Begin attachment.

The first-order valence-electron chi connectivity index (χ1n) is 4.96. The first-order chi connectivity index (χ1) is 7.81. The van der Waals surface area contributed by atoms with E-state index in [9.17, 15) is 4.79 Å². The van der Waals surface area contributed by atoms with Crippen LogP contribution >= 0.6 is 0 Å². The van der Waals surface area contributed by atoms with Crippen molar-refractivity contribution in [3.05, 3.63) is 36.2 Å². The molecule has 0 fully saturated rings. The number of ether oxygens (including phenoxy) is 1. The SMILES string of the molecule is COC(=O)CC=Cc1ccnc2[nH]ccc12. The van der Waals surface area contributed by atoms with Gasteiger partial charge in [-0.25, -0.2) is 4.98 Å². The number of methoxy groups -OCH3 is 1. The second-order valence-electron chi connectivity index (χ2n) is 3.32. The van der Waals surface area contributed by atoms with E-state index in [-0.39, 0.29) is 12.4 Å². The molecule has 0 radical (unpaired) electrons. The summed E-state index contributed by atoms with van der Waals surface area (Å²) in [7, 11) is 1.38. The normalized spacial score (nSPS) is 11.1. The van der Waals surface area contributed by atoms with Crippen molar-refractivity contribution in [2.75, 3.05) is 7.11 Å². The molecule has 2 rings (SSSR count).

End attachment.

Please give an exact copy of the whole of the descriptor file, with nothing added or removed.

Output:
The first-order valence-electron chi connectivity index (χ1n) is 4.96. The first-order chi connectivity index (χ1) is 7.81. The van der Waals surface area contributed by atoms with E-state index in [9.17, 15) is 4.79 Å². The van der Waals surface area contributed by atoms with Crippen LogP contribution >= 0.6 is 0 Å². The van der Waals surface area contributed by atoms with Crippen molar-refractivity contribution in [3.05, 3.63) is 36.2 Å². The molecule has 0 fully saturated rings. The number of ether oxygens (including phenoxy) is 1. The SMILES string of the molecule is COC(=O)CC=Cc1ccnc2[nH]ccc12. The van der Waals surface area contributed by atoms with Gasteiger partial charge in [-0.25, -0.2) is 4.98 Å². The number of methoxy groups -OCH3 is 1. The second-order valence-electron chi connectivity index (χ2n) is 3.32. The van der Waals surface area contributed by atoms with E-state index in [-0.39, 0.29) is 12.4 Å². The molecule has 0 radical (unpaired) electrons. The summed E-state index contributed by atoms with van der Waals surface area (Å²) in [7, 11) is 1.38. The normalized spacial score (nSPS) is 11.1. The van der Waals surface area contributed by atoms with Crippen molar-refractivity contribution in [2.75, 3.05) is 7.11 Å². The molecule has 2 rings (SSSR count).